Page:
The Edmonton region could add $1 billion more to its economy if it teams up to speed up its internet, suggests a new report.
The Edmonton Metropolitan Region Board accepted the broadband situation analysis report at a meeting Aug. 13.
The report looks at the state of internet access in the capital region and the potential economic impacts of improvements to it.
“Broadband connectivity is absolutely and fundamentally essential to the Region’s long-term social and economic prosperity,” the report found, especially as e-commerce and new technologies such as autonomous vehicles take hold.
While Edmonton and its urban neighbours generally have decent download speeds, the report found rural areas lag significantly behind. Sturgeon County has the lowest maximum advertised speeds on average in the region at 25 megabits per second – roughly half the CRTC’s target of 50 Mbps.
Downloading big bucks
An economic analysis in the report found the Edmonton region could add up to $412 million to its GDP per year if it achieves 50 Mbps download speeds region-wide, or about $1 billion if it reaches 100 Mbps. Sturgeon County would see a 1.17-per-cent increase to GDP (about $18.81 million a year) with 100 Mbps speeds, the report found.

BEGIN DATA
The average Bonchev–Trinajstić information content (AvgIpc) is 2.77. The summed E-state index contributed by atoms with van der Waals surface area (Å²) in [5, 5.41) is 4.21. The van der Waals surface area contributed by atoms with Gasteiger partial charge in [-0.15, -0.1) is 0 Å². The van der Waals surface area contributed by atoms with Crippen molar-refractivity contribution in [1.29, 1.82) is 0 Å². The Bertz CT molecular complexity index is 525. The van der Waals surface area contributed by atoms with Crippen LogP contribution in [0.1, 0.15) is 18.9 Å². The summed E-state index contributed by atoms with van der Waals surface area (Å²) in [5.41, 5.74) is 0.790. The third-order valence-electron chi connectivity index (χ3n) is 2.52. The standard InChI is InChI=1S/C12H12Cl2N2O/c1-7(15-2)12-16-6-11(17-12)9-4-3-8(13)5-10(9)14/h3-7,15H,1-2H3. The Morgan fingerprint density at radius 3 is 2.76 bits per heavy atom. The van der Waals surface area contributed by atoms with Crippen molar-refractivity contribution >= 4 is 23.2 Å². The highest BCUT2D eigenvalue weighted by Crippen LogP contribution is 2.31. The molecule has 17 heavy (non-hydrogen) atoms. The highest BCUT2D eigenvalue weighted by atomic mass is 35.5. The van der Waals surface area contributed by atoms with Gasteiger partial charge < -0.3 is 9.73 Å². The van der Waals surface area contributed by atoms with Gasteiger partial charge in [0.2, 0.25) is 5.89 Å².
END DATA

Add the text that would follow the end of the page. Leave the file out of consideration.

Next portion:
The report estimated broadband services such as telecommuting could reduce vehicle trips in the Edmonton region by about 10 per cent, preventing some 300,000 tonnes (about 70,000 cars) worth of greenhouse gas emissions per year. Broadband could also reduce the need for hospital admissions through virtual doctors' visits and improve farm productivity through precision agriculture.
Sturgeon County’s internet access is spotty in many regions as it is based on line-of-sight towers, explained Mayor Alanna Hnatiw. It has too few people to justify investment by internet providers, and is too close to the high-speed region that is Edmonton to qualify for federal broadband grants.
The report found St. Albert has done much to improve broadband access through its Smart City Master Plan and efforts to run fibre optics to traffic signals and along major roads, but still has poor speeds in its industrial parks. Morinville businesses theoretically have high-speed access, but also face costs of up to $100,000 to get it.
The report called on area governments to create a common regional strategy for broadband development, one that would aim to achieve download speeds of up to and beyond 10 gigabits per second in the Edmonton region by 2025. This could involve creating Crown corporations or municipally owned data networks.
Hnatiw said Sturgeon County is now doing regional speed tests as part of its own broadband improvement plans. Regional governments could improve download speeds by pooling their cash to invest in new infrastructure and creating common policies (such as requiring fibre optic lines to be run to new neighbourhoods at the same time you lay the pipes for them).
The report can be found in the agenda package for the Aug. 13 meeting at emrb.ca.